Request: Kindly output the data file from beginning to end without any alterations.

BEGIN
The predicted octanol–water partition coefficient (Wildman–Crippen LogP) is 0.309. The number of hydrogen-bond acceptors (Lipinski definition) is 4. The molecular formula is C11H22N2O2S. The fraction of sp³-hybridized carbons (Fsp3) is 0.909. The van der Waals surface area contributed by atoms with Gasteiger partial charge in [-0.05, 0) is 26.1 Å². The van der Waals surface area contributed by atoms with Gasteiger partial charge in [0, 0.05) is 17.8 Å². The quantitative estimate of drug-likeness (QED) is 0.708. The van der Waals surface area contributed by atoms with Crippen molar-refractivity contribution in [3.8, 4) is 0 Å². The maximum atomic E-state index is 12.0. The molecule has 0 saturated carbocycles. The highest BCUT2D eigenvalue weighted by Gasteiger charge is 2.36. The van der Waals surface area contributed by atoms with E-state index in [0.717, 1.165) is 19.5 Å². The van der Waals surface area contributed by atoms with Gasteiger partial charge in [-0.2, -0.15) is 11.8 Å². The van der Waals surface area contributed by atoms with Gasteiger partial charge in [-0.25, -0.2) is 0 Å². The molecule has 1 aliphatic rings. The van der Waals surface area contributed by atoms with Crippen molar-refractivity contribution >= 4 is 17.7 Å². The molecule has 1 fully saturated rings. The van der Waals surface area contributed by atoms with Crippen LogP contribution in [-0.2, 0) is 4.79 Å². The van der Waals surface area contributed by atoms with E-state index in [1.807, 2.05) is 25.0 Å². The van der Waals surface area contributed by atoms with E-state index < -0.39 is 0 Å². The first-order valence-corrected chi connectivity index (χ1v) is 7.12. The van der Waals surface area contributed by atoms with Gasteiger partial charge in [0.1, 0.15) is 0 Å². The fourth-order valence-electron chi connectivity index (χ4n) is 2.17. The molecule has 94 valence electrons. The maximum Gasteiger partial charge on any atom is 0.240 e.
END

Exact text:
The predicted octanol–water partition coefficient (Wildman–Crippen LogP) is 0.309. The number of hydrogen-bond acceptors (Lipinski definition) is 4. The molecular formula is C11H22N2O2S. The fraction of sp³-hybridized carbons (Fsp3) is 0.909. The van der Waals surface area contributed by atoms with Gasteiger partial charge in [-0.05, 0) is 26.1 Å². The van der Waals surface area contributed by atoms with Gasteiger partial charge in [0, 0.05) is 17.8 Å². The quantitative estimate of drug-likeness (QED) is 0.708. The van der Waals surface area contributed by atoms with Crippen molar-refractivity contribution in [3.8, 4) is 0 Å². The maximum atomic E-state index is 12.0. The molecule has 0 saturated carbocycles. The highest BCUT2D eigenvalue weighted by Gasteiger charge is 2.36. The van der Waals surface area contributed by atoms with E-state index in [0.717, 1.165) is 19.5 Å². The van der Waals surface area contributed by atoms with Gasteiger partial charge in [-0.2, -0.15) is 11.8 Å². The van der Waals surface area contributed by atoms with Gasteiger partial charge in [-0.25, -0.2) is 0 Å². The molecule has 1 aliphatic rings. The van der Waals surface area contributed by atoms with Crippen molar-refractivity contribution >= 4 is 17.7 Å². The molecule has 1 fully saturated rings. The van der Waals surface area contributed by atoms with Crippen LogP contribution in [-0.2, 0) is 4.79 Å². The van der Waals surface area contributed by atoms with E-state index in [1.807, 2.05) is 25.0 Å². The van der Waals surface area contributed by atoms with E-state index < -0.39 is 0 Å². The first-order valence-corrected chi connectivity index (χ1v) is 7.12. The van der Waals surface area contributed by atoms with Gasteiger partial charge in [0.1, 0.15) is 0 Å². The fourth-order valence-electron chi connectivity index (χ4n) is 2.17. The molecule has 94 valence electrons. The maximum Gasteiger partial charge on any atom is 0.240 e.